The eclectic sounds of Fun Lovin’ Criminals hit the Barrowland but their pop was not explosive as fans may have been hoping for.



Since the 1990s, Fun Lovin’ Criminals’ have shown a smoothly blended mix of styles and it’s kept them unable to be confined by the boundaries of genres. In their work, often, a tough, rocky, bass filled blast greets the listener. But, just as often, the sound is transformed with something lighter. The tracks are filled with hip hop rhythms, funk and jazz horn, deep blues and country charm. With six studio album, the most recent being Classic Fantastic - out in 2010 and another expected to drop in 2020, and masses of side projects, there is plenty of treasures for interested parties to discover.

FLC most notorious member is Huey Morgan who now has a feature on BBC radio 2 and is not shy of a TV appearance. In youth, he dabbled in crime but his confident, self-assured nature has resulted in a solid reputation. Frank Benbini, who drums for the band, is man of many projects. His indie music is delightful, edgy and definitely worth delving into.

At Glasgow’s legendary Barrowland Ballroom, the lads had drawn in a big crowd of youthful and not so youthful fans. And the build up to FLC was immense. The excitement from the crowd was powerful. The room was ready to let loose to the band’s trippy melodies and deep beats.

And there they were. The stage was set up quite plainly with the only décor being the band’s name written behind them. The bass-y tones of their Link Wray ‘Rumble’ cover starts up. The night has some wonderful reworks as FCL have recently released a covers album. Their Tom Petty cover, ‘Mary Jane's Last Dance,’ was one of their stand-out songs of the night; as was their brilliant version of Bobby Womack’s ‘Daylight.’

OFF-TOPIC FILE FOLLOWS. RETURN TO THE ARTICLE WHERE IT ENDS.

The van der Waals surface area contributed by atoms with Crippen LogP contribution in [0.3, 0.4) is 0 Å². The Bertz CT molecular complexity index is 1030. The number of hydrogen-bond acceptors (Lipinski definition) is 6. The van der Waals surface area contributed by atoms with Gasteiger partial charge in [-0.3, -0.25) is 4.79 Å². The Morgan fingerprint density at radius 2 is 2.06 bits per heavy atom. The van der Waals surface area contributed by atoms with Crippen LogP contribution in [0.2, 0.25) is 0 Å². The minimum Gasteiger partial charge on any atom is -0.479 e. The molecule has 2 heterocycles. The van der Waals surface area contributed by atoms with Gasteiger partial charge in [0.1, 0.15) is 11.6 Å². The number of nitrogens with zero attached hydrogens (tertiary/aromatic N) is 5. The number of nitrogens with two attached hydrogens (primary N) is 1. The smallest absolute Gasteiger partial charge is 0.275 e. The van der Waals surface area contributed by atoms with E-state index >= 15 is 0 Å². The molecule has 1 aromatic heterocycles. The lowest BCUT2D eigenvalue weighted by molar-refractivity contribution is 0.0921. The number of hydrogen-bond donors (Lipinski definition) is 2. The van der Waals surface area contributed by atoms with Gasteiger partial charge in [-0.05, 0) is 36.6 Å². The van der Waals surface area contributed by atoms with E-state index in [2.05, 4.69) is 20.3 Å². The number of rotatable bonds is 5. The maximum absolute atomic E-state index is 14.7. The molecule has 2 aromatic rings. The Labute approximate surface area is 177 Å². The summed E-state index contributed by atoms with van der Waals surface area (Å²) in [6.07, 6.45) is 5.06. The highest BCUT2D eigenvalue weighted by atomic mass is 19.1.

Younger fans exploded for the classic FLC tracks. When the infamous ‘Scooby Snacks’ played, of course the audience went mental. ‘Smoke ‘Em’ also got a huge reaction. This wonderfully smooth track was played well. Everything was played well. The lads all know how to use their instruments. Huey’s voice is piercing and affecting.  Brian Leiser rotates his tools with ease, going from keyboards to trumpet, to harmonica. ‘Up on the Hill’ is played with a laid back style that this jazzy/hip-hop number requires.

The negatives of the night were in the band’s lack of performance. No FLC fan wants to see a night of gimmicks and unnecessary faff and no one would expect it from a band who show a critical look at society and have always followed their own direction. But there was very little interaction with the crowd and at points they dropped a bit flat. The upbeat, funky track ‘Classic Fantastic’ seemed to lose something that it has in the recorded version. ‘Loco’ also felt like it needed somethings else, something unexpected.

Fun Lovin’ Criminals still have it, whatever it is, and their work performed live sounds top notch. But to keep their edge in a saturated industry they might to lighten up and pull out cards that no one could expect. It may sound harsh to expect a band as freewheeling as they are to do something unexpected but it’s a request that comes from an awareness of what they are capable of – pushing boundaries and mixing it up.


  • Rumble - (Link Wray cover)

  • Hello Again - (Neil Diamond cover)

  • King of New York

  • Smoke ‘Em

  • Bombin’ the L

  • Scooby Snacks

  • Up on the Hill

  • Love Unlimited

  • Big Night Out

  • Loco

  • Classic Fantastic

  • Mary Jane’s Last Dance - (Tom Petty cover)

  • Daylight - (Bobby Womack cover)

  • Sunset

  • Friday Night

  • The Fun Lovin’ Criminal



The Modern Record